AUSTIN, Texas Freescale Semiconductor Inc. is withdrawing its proposed 1394-over-coax solution to the 1394 Trade Association, leaving the field to a competing technology being developed by Pulse-Link Inc., a spokesman for the association said.
Freescale, based here, proposed a physical (PHY) layer approach to 1394-over-coax, but then decided that it would not expend the engineering resources needed to fully develop the technology, the spokesman said. The 1394 trade association, with about 170 members, "expects the standard to coalesce around the Pulse-link solution," which includes a chipset and supporting software, he said.
Freescale demonstrated high-definition video over 1394-over-coax at the CableLabs Summer Conference 2006, and at a 1394 trade association quarterly meeting this year, but ultimately decided not to go forward with the work due to limited engineering resources.
With Freescale opting not to pursue the 1394-over-coax solution, "that clears the way for the Pulse-Link solution to enter the market next year," the association spokesman said. Other silicon vendors may then choose to develop 1394-over-coax silicon and software, based on the standard, he added.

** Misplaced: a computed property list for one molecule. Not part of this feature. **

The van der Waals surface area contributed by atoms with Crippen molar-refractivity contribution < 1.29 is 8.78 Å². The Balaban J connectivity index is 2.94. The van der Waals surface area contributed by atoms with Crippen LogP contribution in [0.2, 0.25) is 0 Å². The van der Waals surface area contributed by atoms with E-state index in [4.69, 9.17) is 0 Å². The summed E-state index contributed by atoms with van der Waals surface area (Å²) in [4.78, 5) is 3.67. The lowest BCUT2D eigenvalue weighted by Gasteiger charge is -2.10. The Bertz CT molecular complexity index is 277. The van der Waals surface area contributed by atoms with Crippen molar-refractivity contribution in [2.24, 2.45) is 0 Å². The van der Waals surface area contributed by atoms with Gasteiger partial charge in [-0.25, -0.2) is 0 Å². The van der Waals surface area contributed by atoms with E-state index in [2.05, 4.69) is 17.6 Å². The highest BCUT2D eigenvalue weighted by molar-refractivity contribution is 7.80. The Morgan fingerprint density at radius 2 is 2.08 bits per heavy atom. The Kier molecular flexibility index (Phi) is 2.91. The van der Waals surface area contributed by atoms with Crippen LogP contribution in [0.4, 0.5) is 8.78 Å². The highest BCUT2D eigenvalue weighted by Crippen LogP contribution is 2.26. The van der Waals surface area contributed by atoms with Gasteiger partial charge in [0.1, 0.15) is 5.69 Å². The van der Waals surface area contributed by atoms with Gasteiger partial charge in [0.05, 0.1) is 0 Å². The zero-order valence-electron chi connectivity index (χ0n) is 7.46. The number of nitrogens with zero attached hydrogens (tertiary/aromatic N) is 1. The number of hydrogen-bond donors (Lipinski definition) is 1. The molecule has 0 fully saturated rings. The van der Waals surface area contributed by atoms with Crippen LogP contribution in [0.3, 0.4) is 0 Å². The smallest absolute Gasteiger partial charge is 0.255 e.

A Freescale spokesman said the company would not comment. "Freescale continues to believe that UWB will be an important wireless technology and can bring tremendous value to mobile and consumer devices; however, we don't have any announcements related to UWB or 1394," the spokesman said.
Pulse-Link chief technology officer John Santhoff said Pulse-Link (San Diego, Calif.) will demonstrate its solution with one or more customers at the upcoming Consumer Electronics Show in January 2007. Those Gbit-per-second links will support both 1394 and Ethernet transmission, using the type of coaxial cable widely used in households. Cable providers favor the approach because it leverages their installed base of coax in customer's homes.
The technology promises to feed into a large market, due to a mandate by the Federal Communications Commission requiring 1394 links in future high-definition digital televisions.
The Freescale decision on 1394-over-coax comes as the company mulls its options in the ultrawideband (UWB) arena.
At the recent Freescale Technology Forum in Orlando, Fla., Sandeep Chennakeshu, the recently hired Freescale executive who heads up the company's wireless group, said the company is considering what to do with its direct-sequence UWB technology, given the tough price targets needed to penetrate the wireless USB opportunity.